Notice verse 15 - "Jesus came into the world to save sinners." This is part of His enormous, but doable, mission from His Father. ♪♫One sinner at a tiiiiiiiime, sweet Jesus!♫♪

He'll finish this mission. All sinners will be saved, even if billions of toes get bruised in the process.

Lost sheep are found

Image result for sheep being drug away image
"Hey Jesus. I've, uh, been looking for You. No, really!"
Jesus said in John 10:11, "I am the Good Shepherd: the Good Shepherd gives His life for the sheep."
When Jesus goes after a lost sheep, doesn't He realize that maybe Fluffy just wants to be left alone?

Well, Jesus has bigger plans for ignorant little Fluffy. And He's got bigger plans for all of us. Yes, all of us have been ignorantly lost sheep. Jesus has rescued some of us. He will eventually rescue all of us because He "is come to save that which was lost" (Matthew 18:11).

Be encouraged by this story.

Then drew near unto [Jesus] all the publicans [tax collectors] and sinners for to hear Him.
And the Pharisees and scribes murmured, saying, "This man receives sinners, and eats with them."
And He spoke this parable unto them, saying, "What man of you, having an hundred sheep, if he lose one of them, does not leave the ninety and nine in the wilderness, and go after that which is lost, until he find it?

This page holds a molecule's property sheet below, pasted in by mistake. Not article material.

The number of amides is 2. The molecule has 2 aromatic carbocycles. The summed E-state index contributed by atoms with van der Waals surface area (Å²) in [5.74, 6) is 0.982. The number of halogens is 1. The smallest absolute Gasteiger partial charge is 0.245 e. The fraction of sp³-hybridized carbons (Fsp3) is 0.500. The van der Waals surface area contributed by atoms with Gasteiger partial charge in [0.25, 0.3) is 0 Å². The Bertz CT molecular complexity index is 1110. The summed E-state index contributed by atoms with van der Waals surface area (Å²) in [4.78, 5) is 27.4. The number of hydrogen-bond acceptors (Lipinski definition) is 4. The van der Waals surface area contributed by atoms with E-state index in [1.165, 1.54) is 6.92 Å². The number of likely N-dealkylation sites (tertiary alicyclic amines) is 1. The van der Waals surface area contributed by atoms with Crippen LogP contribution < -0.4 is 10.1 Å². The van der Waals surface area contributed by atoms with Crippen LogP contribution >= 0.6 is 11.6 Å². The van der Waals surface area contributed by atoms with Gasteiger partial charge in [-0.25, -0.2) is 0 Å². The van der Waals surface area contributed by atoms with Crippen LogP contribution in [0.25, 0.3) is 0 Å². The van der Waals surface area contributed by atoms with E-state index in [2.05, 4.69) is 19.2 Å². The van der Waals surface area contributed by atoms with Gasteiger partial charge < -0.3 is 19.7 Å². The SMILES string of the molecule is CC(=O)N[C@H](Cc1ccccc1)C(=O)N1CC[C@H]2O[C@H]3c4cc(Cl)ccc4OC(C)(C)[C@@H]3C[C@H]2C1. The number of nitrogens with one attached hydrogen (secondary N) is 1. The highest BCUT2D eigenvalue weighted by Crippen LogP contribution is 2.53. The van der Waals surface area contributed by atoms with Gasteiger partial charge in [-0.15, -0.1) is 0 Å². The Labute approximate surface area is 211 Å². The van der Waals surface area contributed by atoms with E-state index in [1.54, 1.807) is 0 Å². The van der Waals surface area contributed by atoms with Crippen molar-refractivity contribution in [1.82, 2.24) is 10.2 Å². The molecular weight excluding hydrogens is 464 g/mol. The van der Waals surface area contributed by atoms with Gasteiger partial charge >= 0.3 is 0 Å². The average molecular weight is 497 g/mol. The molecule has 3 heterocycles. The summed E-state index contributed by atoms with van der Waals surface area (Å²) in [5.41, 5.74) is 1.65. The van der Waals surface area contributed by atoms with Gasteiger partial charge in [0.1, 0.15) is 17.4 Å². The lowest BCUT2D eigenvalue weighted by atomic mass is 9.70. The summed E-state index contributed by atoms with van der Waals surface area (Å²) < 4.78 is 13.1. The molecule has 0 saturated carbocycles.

And if so be that he find it, verily I say unto you, he rejoices more of that sheep, than of the ninety and nine which went not astray.
And when he has found it, he lays it on his shoulders, rejoicing.
And when he comes home, he calls together his friends and neighbors, saying unto them, 'Rejoice with me; for I have found my sheep which was lost.'
Even so it is not the will of your Father which is in heaven, that one of these little ones should perish.
I say unto you, that likewise joy shall be in heaven over one sinner that repents, more than over ninety and nine just persons, which need no repentance."
(Combination of Matthew 18:13-14 and Luke 15:1-7)

Notice what God's will is - "Even so it is not the will of your Father which is in heaven, that one of these little ones should perish." Have we not all been little ones? It's God's will that none of us perish.

Can you see from this story the value of every single sheep?

And the lost sheep was passive in his rescue.

Yes, Jesus can save you all by Himself, just like He saved Saul. He doesn't need your help. He'll lay you on His shoulders and get you where you need to be. Then He'll go back out to get the rest of the lost sheep.

That's why He's called "the Great Shepherd of the sheep" (Hebrews 13:20).


God's not concerned with being "the perfect Gentleman," Who never violates our wayward wills.

God, as Judge and Savior, will overrule us. He has to. If He didn't, we would remain lost sheep. And that's obviously not His plan for any of us.

God's will will ultimately prevail over man's. And we should be glad it does, because His will is good, pleasing, and perfect (Romans 12:2). He knows what He's doing, and He doesn't care if it makes sense to us right now.

God says in Isaiah 46,

9 ... I am God, and there is none else; I am God, and there is none like Me,
10 Declaring the end from the beginning, and from ancient times the things that are not yet done, saying, "My counsel shall stand, and I will do all My pleasure."
Rejoice in this!


P.S. So, does man have free will? I like Dilbert's final answer.



1 comment:

Hey, let's get the conversation going, post a comment.